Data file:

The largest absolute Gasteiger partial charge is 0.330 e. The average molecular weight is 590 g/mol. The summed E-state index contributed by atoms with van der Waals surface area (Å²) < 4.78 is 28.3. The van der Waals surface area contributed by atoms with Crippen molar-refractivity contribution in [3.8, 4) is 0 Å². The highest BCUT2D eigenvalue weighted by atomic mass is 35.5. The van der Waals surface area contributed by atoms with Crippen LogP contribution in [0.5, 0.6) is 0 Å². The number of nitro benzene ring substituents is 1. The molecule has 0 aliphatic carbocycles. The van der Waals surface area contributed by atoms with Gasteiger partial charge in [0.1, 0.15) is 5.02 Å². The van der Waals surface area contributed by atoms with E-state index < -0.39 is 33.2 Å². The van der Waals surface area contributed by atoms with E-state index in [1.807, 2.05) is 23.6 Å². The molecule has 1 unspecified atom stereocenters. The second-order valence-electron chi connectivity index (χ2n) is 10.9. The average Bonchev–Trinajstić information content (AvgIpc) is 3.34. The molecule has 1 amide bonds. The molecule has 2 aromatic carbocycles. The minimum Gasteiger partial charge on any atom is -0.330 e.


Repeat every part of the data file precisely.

The largest absolute Gasteiger partial charge is 0.330 e. The average molecular weight is 590 g/mol. The summed E-state index contributed by atoms with van der Waals surface area (Å²) < 4.78 is 28.3. The van der Waals surface area contributed by atoms with Crippen molar-refractivity contribution in [3.8, 4) is 0 Å². The highest BCUT2D eigenvalue weighted by atomic mass is 35.5. The van der Waals surface area contributed by atoms with Crippen LogP contribution in [0.5, 0.6) is 0 Å². The number of nitro benzene ring substituents is 1. The molecule has 0 aliphatic carbocycles. The van der Waals surface area contributed by atoms with Gasteiger partial charge in [0.1, 0.15) is 5.02 Å². The van der Waals surface area contributed by atoms with E-state index < -0.39 is 33.2 Å². The van der Waals surface area contributed by atoms with E-state index in [1.807, 2.05) is 23.6 Å². The molecule has 1 unspecified atom stereocenters. The second-order valence-electron chi connectivity index (χ2n) is 10.9. The average Bonchev–Trinajstić information content (AvgIpc) is 3.34. The molecule has 1 amide bonds. The molecule has 2 aromatic carbocycles. The minimum Gasteiger partial charge on any atom is -0.330 e.